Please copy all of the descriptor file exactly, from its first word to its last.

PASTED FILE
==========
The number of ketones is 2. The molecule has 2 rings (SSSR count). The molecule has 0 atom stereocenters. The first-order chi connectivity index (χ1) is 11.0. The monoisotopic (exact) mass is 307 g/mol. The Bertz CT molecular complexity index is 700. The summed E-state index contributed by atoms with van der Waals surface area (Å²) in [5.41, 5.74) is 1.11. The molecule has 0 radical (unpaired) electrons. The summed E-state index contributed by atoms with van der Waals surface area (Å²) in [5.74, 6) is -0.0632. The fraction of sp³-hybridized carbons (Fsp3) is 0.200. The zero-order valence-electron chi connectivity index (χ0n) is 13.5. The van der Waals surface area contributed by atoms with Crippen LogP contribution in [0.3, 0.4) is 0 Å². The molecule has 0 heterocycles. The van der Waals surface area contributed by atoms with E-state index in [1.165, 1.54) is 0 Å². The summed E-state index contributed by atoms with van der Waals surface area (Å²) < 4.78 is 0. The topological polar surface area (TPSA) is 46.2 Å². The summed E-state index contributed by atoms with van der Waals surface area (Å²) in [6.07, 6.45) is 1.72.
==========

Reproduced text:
The number of ketones is 2. The molecule has 2 rings (SSSR count). The molecule has 0 atom stereocenters. The first-order chi connectivity index (χ1) is 11.0. The monoisotopic (exact) mass is 307 g/mol. The Bertz CT molecular complexity index is 700. The summed E-state index contributed by atoms with van der Waals surface area (Å²) in [5.41, 5.74) is 1.11. The molecule has 0 radical (unpaired) electrons. The summed E-state index contributed by atoms with van der Waals surface area (Å²) in [5.74, 6) is -0.0632. The fraction of sp³-hybridized carbons (Fsp3) is 0.200. The zero-order valence-electron chi connectivity index (χ0n) is 13.5. The van der Waals surface area contributed by atoms with Crippen LogP contribution in [0.3, 0.4) is 0 Å². The molecule has 0 heterocycles. The van der Waals surface area contributed by atoms with E-state index in [1.165, 1.54) is 0 Å². The summed E-state index contributed by atoms with van der Waals surface area (Å²) < 4.78 is 0. The topological polar surface area (TPSA) is 46.2 Å². The summed E-state index contributed by atoms with van der Waals surface area (Å²) in [6.07, 6.45) is 1.72.